Cox predicts ad spend to fall by almost a third

Irish advertising faces severe difficulties due to the Covid-19 pandemic and the crisis is expected to see spend this year fall by 30 per cent, Core has warned. In a statement made by the company ‘s chief executive Alan Cox (above), the contraction equates to over €300 million in lost revenues, all of which will adversely impact both media and agencies.

Before the current crisis struck, Core had forecast “sluggish” growth of 1.6 per cent in advertising revenues, but the “entirely new reality” of campaign cancellations and deferments means there will be a serious downturn in spending by advertisers throughout the year, with the lowest point being in May and June, with a 65 per cent drop in activity.

In the second half of 2020, the year-on-year decline rate is expected be “less dramatic, but still substantial”, with the market running 40 per cent lower in July and August and then about 20 per cent lower in the final four months. Core, which employs 320 people and is Ireland’s largest marketing group, has implemented pay cuts ranging from 7.5 per cent to 20 per cent, with the reductions tiered based on salary level.

The cuts, which will be reviewed on an ongoing basis, were based on the reduction in demand that Core is now seeing and expects to record in the coming months. “We would like to thank our employees for their amazing spirit and for their commitment to each other and their clients during this unsettling time,” Cox said. No redundancies are planned at this point.


Core hopes advertisers will continue to invest in longer-term brand-building campaigns through the crisis. “It is really important that marketers don’t go dark at a time like this, as it will impede their ability to reboot,” Cox added. However, brands that do carry on advertising will have to review their messages so they don’t jar with consumers, while in some sectors, notably travel, it “makes no sense” for advertisers to run big campaigns at the moment.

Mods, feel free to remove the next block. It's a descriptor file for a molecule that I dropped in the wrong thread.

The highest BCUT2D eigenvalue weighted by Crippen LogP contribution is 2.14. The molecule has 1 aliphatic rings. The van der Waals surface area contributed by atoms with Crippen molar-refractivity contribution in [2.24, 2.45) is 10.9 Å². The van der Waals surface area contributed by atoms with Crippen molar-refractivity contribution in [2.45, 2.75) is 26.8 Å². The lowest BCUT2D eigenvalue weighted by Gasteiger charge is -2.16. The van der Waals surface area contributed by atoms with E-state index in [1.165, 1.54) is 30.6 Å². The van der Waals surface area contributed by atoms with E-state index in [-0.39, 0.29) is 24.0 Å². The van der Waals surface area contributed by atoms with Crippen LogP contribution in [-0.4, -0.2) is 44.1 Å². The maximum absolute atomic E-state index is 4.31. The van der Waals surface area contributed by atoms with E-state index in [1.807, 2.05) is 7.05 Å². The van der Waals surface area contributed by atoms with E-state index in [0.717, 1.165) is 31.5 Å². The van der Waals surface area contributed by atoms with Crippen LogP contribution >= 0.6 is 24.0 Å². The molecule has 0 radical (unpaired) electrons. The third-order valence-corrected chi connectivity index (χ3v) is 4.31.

He said that for media companies that depend on advertising revenues, this is an “exceptionally tough time”. The plunge in footfall and traffic means out of home advertising, which had initially been forecast to grow 3.2 per cent this year, has been “heavily hit”, while the closure of cinemas means advertising will have “existential” difficulties.

Despite a surge in audiences for trusted news media, this sector will also be “particularly hard hit”. While there may be a sharper return to activity in the fourth quarter than currently anticipated, it is not possible at this stage to rely on this happening, with much depending on how long it takes the economy to emerge from recession.

An online survey by Core Research of 1,000 adults, conducted between March 27 and 30, found that 74 per cent were “very” or “extremely” concerned about Covid-19, but 67 per cent were optimistic that Ireland could overcome the outbreak. Cox said he would include himself among the 67 per cent who feel positive that this will pass and we will be able to recover from it, with the help of the Irish Government and governments around the world.

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